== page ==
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Oracle Solaris 11 Express Image Packaging System Guide     Oracle Solaris 11 Express 11/10
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Document Information


1.  Introduction to the Image Packaging System

Image Packaging System

IPS Concepts

IPS Packages

Fault Management Resource Identifiers

Publishers and Repositories

Repository Origins and Mirrors

Images and Boot Environments

Package Variants and Facets

2.  IPS Graphical User Interfaces

3.  Working With Packages

4.  Creating and Managing Images

A.  IPS Command Reference


IPS Concepts

This section defines terms and concepts that are used in the remainder of this guide.

IPS Packages

IPS manages software in units of packages. An IPS package is a collection of directories, files, links, drivers, dependencies, groups, users, and license information in a defined format. This collection represents the installable objects of a package. Packages have attributes such as package name and description.

You can use commands to view information about a package, or you can view the manifest for a package.

IPS supports both IPS packages and SVR4 packages.

There is no standard on-disk format for an IPS package. IPS does not have an equivalent for .rpm, SVR4 package, or .nbm files.

Fault Management Resource Identifiers

Each IPS package is represented by a Fault Management Resource Identifier (FMRI).

The FMRI includes descriptive information about the package, such as the package name, version information, and date, as shown in the following example:


Publishers and Repositories

Multiple repositories can contain packages with the same name. Publishers can be configured into a preferred search order in each image. When a package is selected for installation, the preferred publisher is searched first for that package, then the next most preferred publisher is searched until the package is found or all publishers have been searched.

A repository URI is not required to contain the name of the publisher. For example, the solaris publisher publishes to repositories hosted at

Repository Origins and Mirrors

A repository has an origin and zero or more mirrors.

Mirrors provide a subset of the data that origins provide. Mirrors can be used only for downloading package files. Package metadata is downloaded from the origin. IPS clients access the origin to obtain a publisher's catalog, even when the clients download package content from a mirror.

Images and Boot Environments

A new BE is automatically created when you perform one of the following operations:

Often a new BE is created when you execute the pkg update command to update all packages that have updates available.

If a new BE is created, the system performs the following steps:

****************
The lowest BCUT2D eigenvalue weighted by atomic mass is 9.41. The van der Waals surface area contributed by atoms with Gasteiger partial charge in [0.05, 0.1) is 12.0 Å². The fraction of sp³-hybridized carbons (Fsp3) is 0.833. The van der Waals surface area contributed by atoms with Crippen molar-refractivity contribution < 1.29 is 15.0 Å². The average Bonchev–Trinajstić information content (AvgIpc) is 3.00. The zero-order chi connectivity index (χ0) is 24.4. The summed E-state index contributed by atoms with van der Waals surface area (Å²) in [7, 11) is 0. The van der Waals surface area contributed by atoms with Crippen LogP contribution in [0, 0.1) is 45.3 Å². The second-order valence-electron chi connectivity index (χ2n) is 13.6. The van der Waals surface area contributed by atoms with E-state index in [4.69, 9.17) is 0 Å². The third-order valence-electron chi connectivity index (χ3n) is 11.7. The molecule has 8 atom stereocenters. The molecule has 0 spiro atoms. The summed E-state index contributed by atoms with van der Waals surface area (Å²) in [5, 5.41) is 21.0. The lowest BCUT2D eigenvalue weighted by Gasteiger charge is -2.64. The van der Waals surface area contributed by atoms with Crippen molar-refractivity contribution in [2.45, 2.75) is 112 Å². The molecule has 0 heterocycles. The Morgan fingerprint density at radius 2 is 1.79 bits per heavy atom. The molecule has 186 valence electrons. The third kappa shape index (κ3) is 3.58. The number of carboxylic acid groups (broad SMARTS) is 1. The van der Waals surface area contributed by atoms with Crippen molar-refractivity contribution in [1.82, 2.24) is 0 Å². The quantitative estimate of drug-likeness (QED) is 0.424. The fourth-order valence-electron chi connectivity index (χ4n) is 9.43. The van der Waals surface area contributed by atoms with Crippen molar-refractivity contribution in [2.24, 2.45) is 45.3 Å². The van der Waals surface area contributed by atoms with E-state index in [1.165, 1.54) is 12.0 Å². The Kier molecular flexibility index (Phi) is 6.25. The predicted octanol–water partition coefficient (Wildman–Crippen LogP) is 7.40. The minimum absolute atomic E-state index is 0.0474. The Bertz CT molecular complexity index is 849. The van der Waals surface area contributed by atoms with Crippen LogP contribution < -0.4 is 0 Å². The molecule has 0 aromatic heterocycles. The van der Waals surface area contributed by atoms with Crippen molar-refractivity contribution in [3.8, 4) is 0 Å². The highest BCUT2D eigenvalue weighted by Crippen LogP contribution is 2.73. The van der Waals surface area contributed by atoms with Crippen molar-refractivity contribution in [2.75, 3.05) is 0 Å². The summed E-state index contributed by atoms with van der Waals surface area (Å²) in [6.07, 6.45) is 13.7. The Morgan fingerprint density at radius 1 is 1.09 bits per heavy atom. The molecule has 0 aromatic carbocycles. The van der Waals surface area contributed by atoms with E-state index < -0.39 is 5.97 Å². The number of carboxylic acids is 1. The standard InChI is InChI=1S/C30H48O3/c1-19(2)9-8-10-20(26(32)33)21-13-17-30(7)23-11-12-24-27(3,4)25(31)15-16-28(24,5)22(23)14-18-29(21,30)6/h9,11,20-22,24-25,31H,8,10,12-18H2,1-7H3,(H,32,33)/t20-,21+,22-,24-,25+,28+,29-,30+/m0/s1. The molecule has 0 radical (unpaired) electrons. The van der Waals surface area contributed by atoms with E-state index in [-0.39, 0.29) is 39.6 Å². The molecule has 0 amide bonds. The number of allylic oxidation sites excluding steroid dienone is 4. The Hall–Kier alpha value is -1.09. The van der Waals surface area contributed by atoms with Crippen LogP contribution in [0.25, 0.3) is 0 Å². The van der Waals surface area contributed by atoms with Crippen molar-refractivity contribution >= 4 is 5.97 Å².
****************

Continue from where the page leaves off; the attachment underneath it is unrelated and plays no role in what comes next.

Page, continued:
1. Creates a clone of the current BE that is a bootable image.

    The clone BE includes everything hierarchically under the main root dataset of the original BE. Shared file systems are not under the root dataset and are not cloned. Instead, the BE accesses the original shared file systems.

  2. Updates the packages in the clone BE, but does not update any packages in the current BE.

    If zones are configured in the current BE, these existing zones are configured in the new BE. However, packages are not installed or updated in these zones. You must manually update each zone in the new BE.

  3. Sets the new BE as the default boot choice the next time the system is booted. The current BE remains as an alternate boot choice.

Several IPS commands provide the following options to support BE creation. Check the applicable man page.

--be-name BEname

Assign BEname to the newly created BE. This option is ignored if a new BE is not created.


Do not create a new BE, even if a new BE is required by the components to be installed. If this option is specified and a new BE is required, the operation is not performed.


Create a new BE, even if a new BE is not required.

If a new BE is required but not enough space is available to create a new BE, you might be able to delete existing unneeded BEs. For more information about BEs, see the Managing Boot Environments With Oracle Solaris 11 Express guide.

Package Variants and Facets

Software can have components that are optional and components that are mutually exclusive. Examples of optional components include locales and documentation. Examples of mutually exclusive components include SPARC or x86 and debug or non-debug binaries.

In IPS, optional components are called facets and mutually exclusive components are called variants. Both variants and facets appear as tags on IPS actions.

Actions represent the installable objects on a system. Actions are described in the manifest of a package. Every action consists primarily of its name and a key attribute. Together, these refer to a unique object as it follows a version history.

Variants and facets affect whether a particular action is selected or deselected for installation.

The following list shows some examples of facet and variant tags and their possible values.

true, false
true, false
true, false
true, false
sparc, i386, zos
true, false

Actions that are not tagged with facets or variants are included.

An action that is tagged with a variant that is not selected is excluded. An action that is tagged with one or more facets is excluded if none of the facets is selected.

A single action can have multiple facet and variant tags. An example of a component with multiple facet and variant tags is an architecture-specific header file that is used by developers.

Variants and facets are set at the image level. An image with a variant set to a particular property can only have actions that match that variant installed on it. For example, you cannot install an x86 package into a SPARC image.

System administrators can perform the following operations on facets and variants: